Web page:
Milićević, M., & Ilijić, L. (2022). Ageing of the prison population-characteristics, Issues and Perspectives. Office of the Inspector General (2015). The Impact of an Aging Inmate Population on the Federal Bureau of Prisons. Retrieved from https://oig.justice.gov/reports/2015/e1505.pdf Prost, S., Archuleta, A., & Golder, S. (2019). Older adults incarcerated in state prison: health and quality of life disparities between age cohorts. Ageing & Mental Health, 25(2), 260–268. https://doi.org/10.1080/13607863.2019.1693976 Solares, C., Dobrosavljevic, M., Larsson, H., Cortese, S., & Andershed, H. (2020). The mental and physical health of older offenders: A systematic review and meta-analysis. Neuroscience & Biobehavioral Reviews, 118, 440-450. Williams, B., Ahalt, C., & Greifinger, R. (2014). The older prisoner and complex chronic medical care. World Health Organization.


More Statistics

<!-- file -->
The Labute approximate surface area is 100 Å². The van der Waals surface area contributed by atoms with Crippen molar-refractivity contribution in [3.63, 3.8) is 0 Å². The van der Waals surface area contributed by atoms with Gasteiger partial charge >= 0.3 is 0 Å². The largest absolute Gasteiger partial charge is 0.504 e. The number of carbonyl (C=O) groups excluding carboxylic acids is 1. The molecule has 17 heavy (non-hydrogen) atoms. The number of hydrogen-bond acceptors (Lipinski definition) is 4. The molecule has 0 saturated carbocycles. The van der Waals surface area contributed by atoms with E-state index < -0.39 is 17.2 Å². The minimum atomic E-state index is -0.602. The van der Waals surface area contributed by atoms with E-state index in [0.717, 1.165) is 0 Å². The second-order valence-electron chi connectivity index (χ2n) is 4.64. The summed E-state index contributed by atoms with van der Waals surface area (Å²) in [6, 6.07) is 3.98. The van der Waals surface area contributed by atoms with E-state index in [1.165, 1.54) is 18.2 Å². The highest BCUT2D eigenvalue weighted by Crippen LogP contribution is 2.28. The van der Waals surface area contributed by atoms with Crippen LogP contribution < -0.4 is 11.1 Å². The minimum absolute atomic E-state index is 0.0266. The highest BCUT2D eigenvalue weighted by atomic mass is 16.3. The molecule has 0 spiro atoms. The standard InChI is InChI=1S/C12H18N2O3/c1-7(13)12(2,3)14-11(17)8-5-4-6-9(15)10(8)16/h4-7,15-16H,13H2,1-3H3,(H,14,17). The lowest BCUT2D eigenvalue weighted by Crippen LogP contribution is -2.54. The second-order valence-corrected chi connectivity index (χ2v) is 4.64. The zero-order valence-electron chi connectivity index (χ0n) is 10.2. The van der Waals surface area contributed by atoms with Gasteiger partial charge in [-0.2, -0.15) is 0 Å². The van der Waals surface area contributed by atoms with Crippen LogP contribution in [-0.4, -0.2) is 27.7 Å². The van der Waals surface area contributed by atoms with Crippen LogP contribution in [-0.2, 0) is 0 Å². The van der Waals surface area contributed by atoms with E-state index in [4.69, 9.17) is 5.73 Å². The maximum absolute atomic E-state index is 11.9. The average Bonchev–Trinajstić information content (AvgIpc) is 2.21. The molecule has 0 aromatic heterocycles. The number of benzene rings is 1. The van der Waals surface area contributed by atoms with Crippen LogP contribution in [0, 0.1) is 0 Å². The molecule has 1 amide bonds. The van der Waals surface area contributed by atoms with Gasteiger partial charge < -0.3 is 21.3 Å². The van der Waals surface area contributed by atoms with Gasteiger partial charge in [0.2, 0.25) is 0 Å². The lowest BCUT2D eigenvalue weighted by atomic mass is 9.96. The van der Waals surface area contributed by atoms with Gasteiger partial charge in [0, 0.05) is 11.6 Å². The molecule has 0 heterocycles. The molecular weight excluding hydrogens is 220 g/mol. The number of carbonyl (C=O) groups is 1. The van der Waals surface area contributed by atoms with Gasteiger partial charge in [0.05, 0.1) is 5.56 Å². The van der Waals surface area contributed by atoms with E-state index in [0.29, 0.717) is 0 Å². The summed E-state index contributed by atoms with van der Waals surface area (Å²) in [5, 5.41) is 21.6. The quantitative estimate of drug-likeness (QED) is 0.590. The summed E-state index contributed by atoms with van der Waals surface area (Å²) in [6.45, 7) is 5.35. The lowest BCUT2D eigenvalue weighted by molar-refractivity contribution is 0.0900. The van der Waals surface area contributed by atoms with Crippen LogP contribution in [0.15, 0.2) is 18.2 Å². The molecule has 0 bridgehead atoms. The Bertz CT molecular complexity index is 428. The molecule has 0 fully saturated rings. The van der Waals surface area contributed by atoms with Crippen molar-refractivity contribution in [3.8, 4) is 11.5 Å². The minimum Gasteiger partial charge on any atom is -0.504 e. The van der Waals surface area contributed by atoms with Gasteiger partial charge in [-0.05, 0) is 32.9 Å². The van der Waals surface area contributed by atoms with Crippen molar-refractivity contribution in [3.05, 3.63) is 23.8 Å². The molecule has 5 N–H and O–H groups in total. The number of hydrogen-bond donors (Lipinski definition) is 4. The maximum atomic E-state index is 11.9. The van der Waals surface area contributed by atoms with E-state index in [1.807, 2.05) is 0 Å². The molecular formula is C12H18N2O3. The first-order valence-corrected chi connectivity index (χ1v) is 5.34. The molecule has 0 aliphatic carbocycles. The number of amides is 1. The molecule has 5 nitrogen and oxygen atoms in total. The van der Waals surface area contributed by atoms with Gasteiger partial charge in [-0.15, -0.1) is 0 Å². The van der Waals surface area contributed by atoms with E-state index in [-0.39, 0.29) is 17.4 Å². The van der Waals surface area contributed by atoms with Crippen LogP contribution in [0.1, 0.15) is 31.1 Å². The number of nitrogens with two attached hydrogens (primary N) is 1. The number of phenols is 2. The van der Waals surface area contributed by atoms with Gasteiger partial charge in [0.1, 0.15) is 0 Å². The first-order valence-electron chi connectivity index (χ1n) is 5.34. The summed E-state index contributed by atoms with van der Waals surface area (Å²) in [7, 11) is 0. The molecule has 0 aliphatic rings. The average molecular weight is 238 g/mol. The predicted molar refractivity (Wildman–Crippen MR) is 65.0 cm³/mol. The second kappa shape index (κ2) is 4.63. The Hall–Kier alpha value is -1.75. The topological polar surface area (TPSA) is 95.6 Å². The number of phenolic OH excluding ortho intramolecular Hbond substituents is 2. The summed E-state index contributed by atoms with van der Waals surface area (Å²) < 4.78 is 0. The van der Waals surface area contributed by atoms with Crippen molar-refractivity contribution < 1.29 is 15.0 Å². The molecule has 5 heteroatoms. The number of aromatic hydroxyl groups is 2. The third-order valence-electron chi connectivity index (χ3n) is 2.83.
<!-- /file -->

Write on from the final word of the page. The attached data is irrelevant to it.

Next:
• This is already an astonishingly high number, and when considering the poor lighting, stairs, and uneven flooring commonly found in prisons, this risk is heightened even further (Williams et al., 2014).
  • Covinsky et al. (1997) states that 20% of men aged over 50 were unable to perform some IADLs independently, and 11% for ADLs.

The Consequences

  • the comorbidity and severe neglect of these issues has led to increased mortality rates
  • Men ages 20 to 44 and women 20 to 59 passed away 15 years younger than would be expected for their free counterparts (Kouyomdijan et al., 2017).

The statistics

- Furthermore, the older prisoner population has increased by "181% between 2000 and 2010, in contrast to the overall prison population which increased by only 17% (Bureau of Justice Statistics, 2011).